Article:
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(neuronal intestinal dysplasia)
308 results
  • The role of mast cells in pediatric gastrointestinal disease. [Review]
  • AGAnn Gastroenterol 2019 Jul-Aug; 32(4):338-345
  • Ravanbakhsh N, Kesavan A
  • Mast cells are granulocytes derived from CD34+ pluripotent progenitor cells that demonstrate plasticity in their development, leaving the bone marrow and differentiating in the tissue where they ulti…
  • A review of filamin A mutations and associated interstitial lung disease. [Case Reports]
  • EJEur J Pediatr 2019; 178(2):121-129
  • Sasaki E, Byrne AT, … Reardon W
  • CONCLUSIONS: From the emerging data, we suggest that while reviewing complex cases with a sustained oxygen requirement against a clincial background of cardiac concerns or intestinal obstruction to have a high index of suspicion for FLNA related pathology and to instigate early MRI brain scan and FLNA mutation analysis. What is Known: • FLNA gene on Xq28 encodes the filamin A protein and mutation therein is associated with variable phenotypes depending on its nature of mutation. • Loss-of-function mutation of filamin A is associated with X-linked inherited form of periventricular nodular heterotopia with or without epilepsy with most individuals affected being female. There is a recently recognised associated respiratory phenotype. What is New: • The respiratory phenotype in the form of childhood interstitial lung disease is a recently recognised clinical consequence of loss-of-function FLNA mutation. • Rare male patients with loss-of-function FLNA mutation-associated lung disease with residual protein function can survive into infancy with a severe form of the phenotype.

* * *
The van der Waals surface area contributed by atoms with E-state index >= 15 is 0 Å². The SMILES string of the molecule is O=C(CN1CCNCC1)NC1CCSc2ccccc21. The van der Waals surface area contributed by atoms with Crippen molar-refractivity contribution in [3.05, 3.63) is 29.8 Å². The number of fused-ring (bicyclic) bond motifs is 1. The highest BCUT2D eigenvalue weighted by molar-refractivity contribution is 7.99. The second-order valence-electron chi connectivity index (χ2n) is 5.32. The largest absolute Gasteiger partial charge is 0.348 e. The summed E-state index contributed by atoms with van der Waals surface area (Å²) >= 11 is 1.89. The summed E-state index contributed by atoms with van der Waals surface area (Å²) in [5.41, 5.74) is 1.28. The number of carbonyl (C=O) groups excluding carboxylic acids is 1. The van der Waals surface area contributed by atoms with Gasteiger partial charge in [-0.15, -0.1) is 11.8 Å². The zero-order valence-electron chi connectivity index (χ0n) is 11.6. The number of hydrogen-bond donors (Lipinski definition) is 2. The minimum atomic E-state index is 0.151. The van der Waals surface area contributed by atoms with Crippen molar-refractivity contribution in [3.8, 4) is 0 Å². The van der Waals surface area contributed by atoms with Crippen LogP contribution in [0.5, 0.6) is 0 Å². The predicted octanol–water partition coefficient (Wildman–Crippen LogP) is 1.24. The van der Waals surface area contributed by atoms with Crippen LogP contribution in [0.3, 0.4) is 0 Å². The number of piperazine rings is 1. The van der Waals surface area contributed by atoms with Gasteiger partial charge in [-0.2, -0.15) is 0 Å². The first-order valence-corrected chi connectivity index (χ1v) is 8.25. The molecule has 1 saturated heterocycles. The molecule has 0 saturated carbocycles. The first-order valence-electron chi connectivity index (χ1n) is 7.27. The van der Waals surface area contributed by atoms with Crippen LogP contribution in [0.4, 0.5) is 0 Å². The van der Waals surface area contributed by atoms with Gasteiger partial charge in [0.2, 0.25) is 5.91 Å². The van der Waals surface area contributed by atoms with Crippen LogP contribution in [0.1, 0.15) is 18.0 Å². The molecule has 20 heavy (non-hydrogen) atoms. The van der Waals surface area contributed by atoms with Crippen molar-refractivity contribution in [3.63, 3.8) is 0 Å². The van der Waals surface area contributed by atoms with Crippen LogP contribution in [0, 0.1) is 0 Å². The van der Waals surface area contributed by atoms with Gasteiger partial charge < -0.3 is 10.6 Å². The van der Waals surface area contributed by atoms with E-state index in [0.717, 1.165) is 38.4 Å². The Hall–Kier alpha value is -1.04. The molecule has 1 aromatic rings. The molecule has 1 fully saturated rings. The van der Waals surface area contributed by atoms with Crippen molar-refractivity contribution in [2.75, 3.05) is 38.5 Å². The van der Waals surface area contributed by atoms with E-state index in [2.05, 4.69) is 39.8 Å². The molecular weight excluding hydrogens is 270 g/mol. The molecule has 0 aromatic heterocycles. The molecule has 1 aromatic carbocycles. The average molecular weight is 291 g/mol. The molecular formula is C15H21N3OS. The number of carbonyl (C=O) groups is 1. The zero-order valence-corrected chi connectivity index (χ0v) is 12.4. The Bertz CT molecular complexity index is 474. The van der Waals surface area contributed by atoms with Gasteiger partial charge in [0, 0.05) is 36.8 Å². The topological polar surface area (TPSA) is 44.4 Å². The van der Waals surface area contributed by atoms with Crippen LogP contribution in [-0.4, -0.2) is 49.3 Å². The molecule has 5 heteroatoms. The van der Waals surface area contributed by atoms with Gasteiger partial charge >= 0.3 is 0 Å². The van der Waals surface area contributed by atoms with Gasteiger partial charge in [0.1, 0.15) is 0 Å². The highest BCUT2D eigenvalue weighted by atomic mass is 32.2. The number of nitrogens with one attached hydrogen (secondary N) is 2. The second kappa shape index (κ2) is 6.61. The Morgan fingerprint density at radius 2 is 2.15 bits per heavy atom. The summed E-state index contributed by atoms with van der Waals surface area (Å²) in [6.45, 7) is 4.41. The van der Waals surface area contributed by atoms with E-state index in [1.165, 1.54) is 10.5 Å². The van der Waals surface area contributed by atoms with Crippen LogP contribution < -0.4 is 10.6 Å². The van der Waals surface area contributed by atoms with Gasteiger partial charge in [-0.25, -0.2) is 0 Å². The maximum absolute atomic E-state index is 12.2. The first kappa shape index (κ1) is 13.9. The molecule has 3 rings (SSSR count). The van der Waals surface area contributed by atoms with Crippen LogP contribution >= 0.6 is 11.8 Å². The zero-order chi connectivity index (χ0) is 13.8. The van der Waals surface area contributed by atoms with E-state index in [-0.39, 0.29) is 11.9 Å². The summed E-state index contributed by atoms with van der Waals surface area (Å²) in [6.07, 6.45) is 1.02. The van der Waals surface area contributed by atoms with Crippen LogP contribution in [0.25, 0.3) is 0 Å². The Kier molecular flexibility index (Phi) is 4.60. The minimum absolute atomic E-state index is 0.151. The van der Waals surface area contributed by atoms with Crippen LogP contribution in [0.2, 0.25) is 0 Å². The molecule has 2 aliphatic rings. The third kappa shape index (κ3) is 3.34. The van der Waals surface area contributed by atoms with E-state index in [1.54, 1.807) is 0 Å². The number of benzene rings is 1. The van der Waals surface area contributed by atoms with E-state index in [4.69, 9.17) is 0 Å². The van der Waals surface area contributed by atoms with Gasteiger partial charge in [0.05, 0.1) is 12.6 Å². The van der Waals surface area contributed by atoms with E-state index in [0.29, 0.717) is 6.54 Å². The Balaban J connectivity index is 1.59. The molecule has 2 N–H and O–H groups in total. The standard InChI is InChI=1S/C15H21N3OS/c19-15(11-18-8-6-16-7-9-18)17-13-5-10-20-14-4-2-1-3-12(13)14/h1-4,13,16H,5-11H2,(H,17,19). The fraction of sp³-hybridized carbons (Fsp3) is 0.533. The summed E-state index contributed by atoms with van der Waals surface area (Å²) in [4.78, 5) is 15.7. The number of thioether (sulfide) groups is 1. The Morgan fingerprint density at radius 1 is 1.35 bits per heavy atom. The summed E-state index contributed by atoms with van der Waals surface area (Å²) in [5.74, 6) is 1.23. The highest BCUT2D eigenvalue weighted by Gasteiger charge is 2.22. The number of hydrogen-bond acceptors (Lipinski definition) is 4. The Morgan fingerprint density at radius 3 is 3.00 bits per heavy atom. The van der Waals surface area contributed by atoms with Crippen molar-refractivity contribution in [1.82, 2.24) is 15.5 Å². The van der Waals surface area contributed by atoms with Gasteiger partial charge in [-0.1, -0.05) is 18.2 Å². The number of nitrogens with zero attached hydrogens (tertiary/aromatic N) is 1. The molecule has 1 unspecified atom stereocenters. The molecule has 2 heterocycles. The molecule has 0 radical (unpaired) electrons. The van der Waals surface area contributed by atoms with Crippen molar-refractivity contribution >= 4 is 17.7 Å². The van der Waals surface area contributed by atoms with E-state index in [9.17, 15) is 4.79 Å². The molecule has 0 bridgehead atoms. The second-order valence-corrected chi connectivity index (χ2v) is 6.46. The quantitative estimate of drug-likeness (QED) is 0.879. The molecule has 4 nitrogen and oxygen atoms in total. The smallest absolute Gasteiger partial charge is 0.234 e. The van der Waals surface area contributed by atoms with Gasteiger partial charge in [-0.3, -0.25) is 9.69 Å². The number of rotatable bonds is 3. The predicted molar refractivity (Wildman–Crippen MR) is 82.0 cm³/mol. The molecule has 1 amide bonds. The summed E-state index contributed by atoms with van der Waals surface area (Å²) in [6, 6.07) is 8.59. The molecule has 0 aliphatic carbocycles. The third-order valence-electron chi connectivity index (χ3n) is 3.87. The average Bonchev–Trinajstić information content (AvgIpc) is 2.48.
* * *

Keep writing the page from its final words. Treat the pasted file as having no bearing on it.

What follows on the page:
• Intestinal Neuronal Dysplasia Type B: An Updated Review of a Problematic Diagnosis. [Journal Article]
  • APArch Pathol Lab Med 2019; 143(2):235-243
  • Kapur RP, Reyes-Mugica M
  • CONCLUSIONS: Inconsistencies in diagnostic criteria and methods used to define IND B justifiably encumber the universal acceptance of IND B as a neuropathologic etiology for intestinal dysmotility. IND B will remain a controversial diagnosis until rigorous, well-controlled scientific studies are conducted to establish reproducible and reliable diagnostic criteria that reliably translate from one laboratory to another.
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